It also concluded that in-transit inspections resulted in a substantial decrease in the number of freight cars available for general use. Relying on a variety of studies conducted by the railroads, the Commission found that each inspection kept a freight car out of use for roughly three days, and that the cumulative impact of the delays due to in-transit inspection was to reduce the available freight car fleet by several thousand cars.

Finally, the commission considered whether the proposed separate charge for each in-transit inspection fairly reflected the cost to the railroad of such an inspection. Again, it relied on quite detailed studies that established [412 U.S. 800, 805]   the cost of detaining a car, the cost of switching it on and off the main line, and the clerical costs of conducting inspections. The Commission concluded that the proposed charges were “not excessive in amount . . . on the basis of the convincing evidence of record showing the costs sustained by the railroads in performing the in-transit inspection service.” 340 I. C. C., at 71-72.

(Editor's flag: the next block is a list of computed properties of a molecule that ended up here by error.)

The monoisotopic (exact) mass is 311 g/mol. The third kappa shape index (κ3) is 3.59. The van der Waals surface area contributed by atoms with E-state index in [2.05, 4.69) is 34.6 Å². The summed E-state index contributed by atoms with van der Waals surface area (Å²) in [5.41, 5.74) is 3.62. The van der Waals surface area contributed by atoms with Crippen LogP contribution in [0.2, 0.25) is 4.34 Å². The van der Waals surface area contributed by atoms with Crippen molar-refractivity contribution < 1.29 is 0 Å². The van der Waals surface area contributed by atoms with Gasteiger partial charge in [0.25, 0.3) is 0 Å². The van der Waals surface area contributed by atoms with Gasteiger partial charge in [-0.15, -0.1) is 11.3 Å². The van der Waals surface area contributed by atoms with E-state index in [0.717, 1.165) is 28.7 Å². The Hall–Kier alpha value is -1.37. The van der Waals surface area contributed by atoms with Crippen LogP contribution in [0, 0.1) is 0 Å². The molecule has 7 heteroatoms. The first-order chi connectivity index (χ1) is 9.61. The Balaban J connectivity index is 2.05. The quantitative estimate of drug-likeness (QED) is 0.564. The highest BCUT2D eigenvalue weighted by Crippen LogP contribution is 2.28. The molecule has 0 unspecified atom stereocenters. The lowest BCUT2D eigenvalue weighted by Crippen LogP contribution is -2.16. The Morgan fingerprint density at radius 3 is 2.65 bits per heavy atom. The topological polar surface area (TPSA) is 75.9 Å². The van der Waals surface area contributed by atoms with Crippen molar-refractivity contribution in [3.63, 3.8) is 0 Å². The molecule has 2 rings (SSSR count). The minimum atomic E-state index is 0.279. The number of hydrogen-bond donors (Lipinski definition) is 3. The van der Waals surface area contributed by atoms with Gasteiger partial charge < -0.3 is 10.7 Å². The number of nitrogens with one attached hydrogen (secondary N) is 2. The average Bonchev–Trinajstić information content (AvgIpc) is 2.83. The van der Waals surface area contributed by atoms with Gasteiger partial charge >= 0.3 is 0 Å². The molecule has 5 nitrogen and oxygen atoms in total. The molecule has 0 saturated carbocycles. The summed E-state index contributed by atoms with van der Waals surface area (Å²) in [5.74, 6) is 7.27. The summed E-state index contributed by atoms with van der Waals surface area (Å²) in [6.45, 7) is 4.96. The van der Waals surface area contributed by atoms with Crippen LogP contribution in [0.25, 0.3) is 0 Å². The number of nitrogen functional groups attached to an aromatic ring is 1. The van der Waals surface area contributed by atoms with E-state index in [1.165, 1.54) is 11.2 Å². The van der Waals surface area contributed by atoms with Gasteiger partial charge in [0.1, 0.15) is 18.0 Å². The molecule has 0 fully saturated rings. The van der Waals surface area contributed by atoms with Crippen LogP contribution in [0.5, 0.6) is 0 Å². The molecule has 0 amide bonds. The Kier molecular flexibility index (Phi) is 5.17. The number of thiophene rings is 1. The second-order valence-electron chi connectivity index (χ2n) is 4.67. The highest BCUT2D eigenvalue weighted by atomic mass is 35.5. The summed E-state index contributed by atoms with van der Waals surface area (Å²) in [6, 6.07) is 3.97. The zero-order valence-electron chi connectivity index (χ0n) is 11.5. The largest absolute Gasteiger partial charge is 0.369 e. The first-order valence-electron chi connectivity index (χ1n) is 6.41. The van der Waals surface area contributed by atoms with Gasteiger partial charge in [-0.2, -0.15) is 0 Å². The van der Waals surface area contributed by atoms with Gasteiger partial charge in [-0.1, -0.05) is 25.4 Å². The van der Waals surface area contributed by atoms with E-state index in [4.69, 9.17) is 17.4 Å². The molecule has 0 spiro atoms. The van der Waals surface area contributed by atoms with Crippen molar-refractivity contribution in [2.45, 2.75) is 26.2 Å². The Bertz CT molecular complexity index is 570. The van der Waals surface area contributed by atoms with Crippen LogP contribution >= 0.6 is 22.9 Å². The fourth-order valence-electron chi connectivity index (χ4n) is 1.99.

Shippers who had objected to the proposed new charges before the Commission sought review of the Commission’s order, and a statutory three-judge District Court was convened. The District Court found that these conclusions were supported by substantial evidence, and they are not challenged here. But the District Court held that the Commission had not adequately justified its failure to follow “its long established rule that it will not allow a separate charge for an accessorial service previously performed as part of the line-haul rates without substantial evidence that such an additional charge is justified measured against the overall services rendered and the overall reasonableness of the increased line-haul rate resulting therefrom.” 352 F. Supp. 365, 368. The Commission, although it analyzed the cost of each in-transit inspection had made no attempt to consider the reasonableness of continuing the existing line-haul rate, which included some charge for in-transit inspections. Instead, the Commission had attempted to distinguish this case from prior cases in which the rule was invoked, but the District Court, relying on Secretary of Agriculture v. United States, 347 U.S. 645 (1954), was “not convinced that the instant proceeding can be `distinguished’ as the Commission has indicated.” 352 F. Supp., at 369.